For women who are avid practitioners of yoga, becoming pregnant presents a unique situation when it comes to participating in the activity.
But it doesnt mean you have to stop participating in yoga completely until your pregnancy is over. In fact, yoga may even help you cope with the changes associated with pregnancy physically, mentally and spiritually.
Theres no denying the fact that becoming pregnant will alter a womans regular yoga schedule, not to mention her entire life. While a pregnant woman may not be able to participate in yoga with the same frequency that she did before becoming pregnant, or participate in all of the exercises as she might have done before, but she can still enjoy some of the benefits of yoga by making a few changes to her routine.
According to yoga instructors and medical experts, yoga can aid pregnant women by encouraging breathing and relaxation. As anyone who has heard of or participated in a child birthing class, particularly a Lamaze class, breathing exercises are an important part of the procedure. While there is the more deliberate breathing exercises associated with a child birthing class (think the hee hee hoo hoo type of deliberate breathing), there is also the deep breathing exercises that are designed to relax and calm the body during delivery and is closely related (if not directly related) to the types of breathing exercises taught in a yoga class.
By utilizing the moderate breathing exercises taught in yoga, expectant mothers can reap the benefits of relaxation at all stages of the pregnancy experience, from the pre-natal phase through labor to birth and afterwards. The breathing techniques connected to yoga can help calm the mind and the body, eliminating physical and mental stress which can be harmful during pregnancy.
As stated, there are precautions that need to be taken by pregnant women when participating in yoga, many of them geared toward specific trimesters. The following are suggestions for how to incorporate yoga into each trimester of your pregnancy.
Women in the first trimester of pregnancy who regularly attend yoga classes should inform their instructor of their condition so that the instructor can suggest or help them with any modifications to the routines. Also, women who are experiencing morning sickness shouldnt feel guilty about missing a class or moving to a less strenuous class. Morning sickness is a sign that you should alter your routine.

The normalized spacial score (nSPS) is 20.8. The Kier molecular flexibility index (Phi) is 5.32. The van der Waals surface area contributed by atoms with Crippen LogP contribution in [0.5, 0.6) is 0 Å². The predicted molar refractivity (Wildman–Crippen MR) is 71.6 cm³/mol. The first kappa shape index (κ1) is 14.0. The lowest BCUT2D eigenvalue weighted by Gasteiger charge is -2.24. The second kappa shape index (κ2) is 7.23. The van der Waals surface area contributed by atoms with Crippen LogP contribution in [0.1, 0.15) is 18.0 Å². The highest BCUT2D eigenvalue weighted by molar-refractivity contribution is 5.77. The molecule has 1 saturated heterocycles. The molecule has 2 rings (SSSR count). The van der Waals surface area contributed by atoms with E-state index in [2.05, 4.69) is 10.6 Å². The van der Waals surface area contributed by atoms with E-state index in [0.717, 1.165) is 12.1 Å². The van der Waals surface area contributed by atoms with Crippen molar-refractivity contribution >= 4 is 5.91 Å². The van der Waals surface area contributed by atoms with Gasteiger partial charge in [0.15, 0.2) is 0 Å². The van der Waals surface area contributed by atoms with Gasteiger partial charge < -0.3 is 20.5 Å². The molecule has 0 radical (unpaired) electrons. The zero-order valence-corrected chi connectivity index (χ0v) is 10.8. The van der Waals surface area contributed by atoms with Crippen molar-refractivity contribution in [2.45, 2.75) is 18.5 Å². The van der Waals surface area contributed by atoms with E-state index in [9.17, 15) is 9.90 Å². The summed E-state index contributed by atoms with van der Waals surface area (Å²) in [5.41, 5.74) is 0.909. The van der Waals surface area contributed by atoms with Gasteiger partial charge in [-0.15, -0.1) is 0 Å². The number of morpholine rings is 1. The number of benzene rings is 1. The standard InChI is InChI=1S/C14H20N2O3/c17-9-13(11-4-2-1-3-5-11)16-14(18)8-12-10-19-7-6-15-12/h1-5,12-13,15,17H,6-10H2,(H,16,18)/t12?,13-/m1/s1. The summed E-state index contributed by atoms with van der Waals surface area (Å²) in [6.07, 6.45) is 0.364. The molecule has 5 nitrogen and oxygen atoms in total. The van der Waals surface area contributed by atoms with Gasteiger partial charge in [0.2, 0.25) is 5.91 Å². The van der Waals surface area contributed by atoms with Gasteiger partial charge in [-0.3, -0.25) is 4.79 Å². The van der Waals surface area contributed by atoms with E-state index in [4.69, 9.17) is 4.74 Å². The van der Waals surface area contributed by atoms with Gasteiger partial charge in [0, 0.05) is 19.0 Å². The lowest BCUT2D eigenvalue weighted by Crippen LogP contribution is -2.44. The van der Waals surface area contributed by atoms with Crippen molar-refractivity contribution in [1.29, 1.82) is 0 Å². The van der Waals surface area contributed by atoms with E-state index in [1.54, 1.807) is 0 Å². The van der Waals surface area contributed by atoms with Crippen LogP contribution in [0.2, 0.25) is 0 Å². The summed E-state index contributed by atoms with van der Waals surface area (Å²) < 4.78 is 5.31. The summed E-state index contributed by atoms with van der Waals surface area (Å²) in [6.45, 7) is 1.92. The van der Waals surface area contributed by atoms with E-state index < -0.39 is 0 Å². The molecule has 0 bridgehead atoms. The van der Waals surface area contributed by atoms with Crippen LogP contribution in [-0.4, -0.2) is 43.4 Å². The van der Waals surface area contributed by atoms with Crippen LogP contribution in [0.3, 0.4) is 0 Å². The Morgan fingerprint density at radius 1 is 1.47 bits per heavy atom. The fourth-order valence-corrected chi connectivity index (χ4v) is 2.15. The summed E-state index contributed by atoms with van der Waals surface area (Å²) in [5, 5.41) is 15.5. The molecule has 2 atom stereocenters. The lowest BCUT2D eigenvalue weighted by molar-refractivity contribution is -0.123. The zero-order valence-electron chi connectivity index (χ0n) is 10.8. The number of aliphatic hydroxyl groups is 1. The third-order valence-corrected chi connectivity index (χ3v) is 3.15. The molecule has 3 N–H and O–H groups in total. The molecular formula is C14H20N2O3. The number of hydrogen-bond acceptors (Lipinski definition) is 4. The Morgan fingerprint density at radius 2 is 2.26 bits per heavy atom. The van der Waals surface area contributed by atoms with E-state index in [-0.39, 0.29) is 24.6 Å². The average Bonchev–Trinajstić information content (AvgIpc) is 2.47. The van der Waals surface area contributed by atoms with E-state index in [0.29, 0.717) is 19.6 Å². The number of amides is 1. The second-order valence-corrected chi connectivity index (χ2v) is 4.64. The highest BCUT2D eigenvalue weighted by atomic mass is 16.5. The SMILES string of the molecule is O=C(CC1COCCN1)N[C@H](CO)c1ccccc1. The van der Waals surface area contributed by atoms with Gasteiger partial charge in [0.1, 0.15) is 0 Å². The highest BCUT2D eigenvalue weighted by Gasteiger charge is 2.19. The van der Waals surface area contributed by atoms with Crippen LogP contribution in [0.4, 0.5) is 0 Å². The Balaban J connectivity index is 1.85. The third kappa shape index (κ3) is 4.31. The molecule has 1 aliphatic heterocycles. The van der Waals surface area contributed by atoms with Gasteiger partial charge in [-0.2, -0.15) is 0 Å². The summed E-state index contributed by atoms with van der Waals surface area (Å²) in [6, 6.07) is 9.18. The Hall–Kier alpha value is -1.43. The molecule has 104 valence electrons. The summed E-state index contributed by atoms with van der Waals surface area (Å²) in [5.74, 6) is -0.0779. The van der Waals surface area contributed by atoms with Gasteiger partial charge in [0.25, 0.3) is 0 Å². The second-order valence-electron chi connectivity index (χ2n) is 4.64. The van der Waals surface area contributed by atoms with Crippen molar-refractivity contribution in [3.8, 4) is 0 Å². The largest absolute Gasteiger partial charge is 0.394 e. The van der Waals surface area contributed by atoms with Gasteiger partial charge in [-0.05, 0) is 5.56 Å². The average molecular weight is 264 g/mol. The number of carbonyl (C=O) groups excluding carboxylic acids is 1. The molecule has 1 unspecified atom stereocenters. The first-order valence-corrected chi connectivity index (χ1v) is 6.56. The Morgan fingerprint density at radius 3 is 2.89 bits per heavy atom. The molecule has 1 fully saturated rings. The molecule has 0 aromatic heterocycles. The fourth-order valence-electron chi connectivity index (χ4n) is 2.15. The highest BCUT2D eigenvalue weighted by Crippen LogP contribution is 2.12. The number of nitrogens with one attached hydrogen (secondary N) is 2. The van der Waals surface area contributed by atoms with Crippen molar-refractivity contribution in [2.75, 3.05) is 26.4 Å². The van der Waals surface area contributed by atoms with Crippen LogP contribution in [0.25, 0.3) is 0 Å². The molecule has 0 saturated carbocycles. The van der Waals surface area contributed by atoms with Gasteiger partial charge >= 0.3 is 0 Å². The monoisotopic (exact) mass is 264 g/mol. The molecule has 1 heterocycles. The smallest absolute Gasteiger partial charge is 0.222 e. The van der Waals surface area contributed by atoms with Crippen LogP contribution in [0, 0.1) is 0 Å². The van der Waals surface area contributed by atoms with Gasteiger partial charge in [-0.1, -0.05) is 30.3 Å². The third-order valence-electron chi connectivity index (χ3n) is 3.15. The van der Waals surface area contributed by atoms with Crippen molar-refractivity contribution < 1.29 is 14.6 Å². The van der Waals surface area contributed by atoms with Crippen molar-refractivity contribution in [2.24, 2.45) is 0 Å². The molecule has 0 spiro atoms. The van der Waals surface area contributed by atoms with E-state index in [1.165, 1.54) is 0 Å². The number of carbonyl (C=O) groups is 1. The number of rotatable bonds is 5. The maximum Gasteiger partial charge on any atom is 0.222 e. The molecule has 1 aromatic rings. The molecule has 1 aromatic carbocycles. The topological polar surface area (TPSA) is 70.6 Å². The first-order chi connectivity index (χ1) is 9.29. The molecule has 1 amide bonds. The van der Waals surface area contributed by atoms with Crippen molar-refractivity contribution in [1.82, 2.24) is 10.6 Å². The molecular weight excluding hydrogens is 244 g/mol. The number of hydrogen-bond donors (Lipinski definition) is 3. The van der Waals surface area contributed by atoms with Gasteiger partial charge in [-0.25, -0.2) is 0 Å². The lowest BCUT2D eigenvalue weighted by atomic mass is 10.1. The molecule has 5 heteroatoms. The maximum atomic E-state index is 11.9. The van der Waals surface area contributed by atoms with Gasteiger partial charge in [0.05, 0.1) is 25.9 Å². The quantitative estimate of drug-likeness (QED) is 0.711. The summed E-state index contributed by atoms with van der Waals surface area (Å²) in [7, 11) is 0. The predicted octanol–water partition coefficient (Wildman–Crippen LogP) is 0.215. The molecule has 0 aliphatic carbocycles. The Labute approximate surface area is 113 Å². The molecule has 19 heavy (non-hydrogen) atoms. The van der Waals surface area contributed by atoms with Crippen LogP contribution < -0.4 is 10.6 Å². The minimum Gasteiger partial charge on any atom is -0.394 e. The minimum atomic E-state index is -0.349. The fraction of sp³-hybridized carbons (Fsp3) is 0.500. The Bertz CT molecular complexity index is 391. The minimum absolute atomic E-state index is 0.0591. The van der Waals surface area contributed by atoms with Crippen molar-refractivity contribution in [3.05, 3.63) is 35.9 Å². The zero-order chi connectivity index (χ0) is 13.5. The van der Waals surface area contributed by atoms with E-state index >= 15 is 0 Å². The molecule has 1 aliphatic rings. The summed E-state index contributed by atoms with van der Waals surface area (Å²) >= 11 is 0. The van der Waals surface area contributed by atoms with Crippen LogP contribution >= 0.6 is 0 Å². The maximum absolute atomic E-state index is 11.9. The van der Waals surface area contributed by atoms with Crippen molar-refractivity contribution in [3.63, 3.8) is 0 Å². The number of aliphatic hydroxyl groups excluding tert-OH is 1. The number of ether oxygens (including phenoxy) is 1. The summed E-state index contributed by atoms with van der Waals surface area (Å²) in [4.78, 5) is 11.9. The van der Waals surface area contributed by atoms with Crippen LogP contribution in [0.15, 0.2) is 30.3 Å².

On the other side, if you are a pregnant woman who has never taken part in a yoga class but have heard about the benefits of yoga for pregnant women, you may wish to seek out a prenatal yoga class in your community. Many yoga studios today have special classes for pregnant women, where you can also consult with other expectant mothers in the class and share information. If you cant find a prenatal yoga class in your area, there are prenatal yoga videos and DVDs on the market that you can use in the comfort of your own home.
Yoga experts say there are specific poses and movements that are well-suited for women in their first trimester of pregnancy, movements that promote flexibility, particularly in the hip area that can help make the actual birth process easier. Recommended poses include the Triangle, Knee to Ankle, the Pigeon, Warrior II, Baddha Konasana and Ardha Chandrasana. Yoga instructors also recommend positions that can actually affect the birth process, such as Cat-Cow, in which the participant is on all fours, because it helps put the baby in the prime birthing position inside the woman’s body. In a similar vein, yoga experts discourage pregnant women from performing poses that stretch the muscles, particularly the abdominals, too far, since pregnancy increases the production of the hormone relaxin, which softens connective tissue and allows the uterus to expand.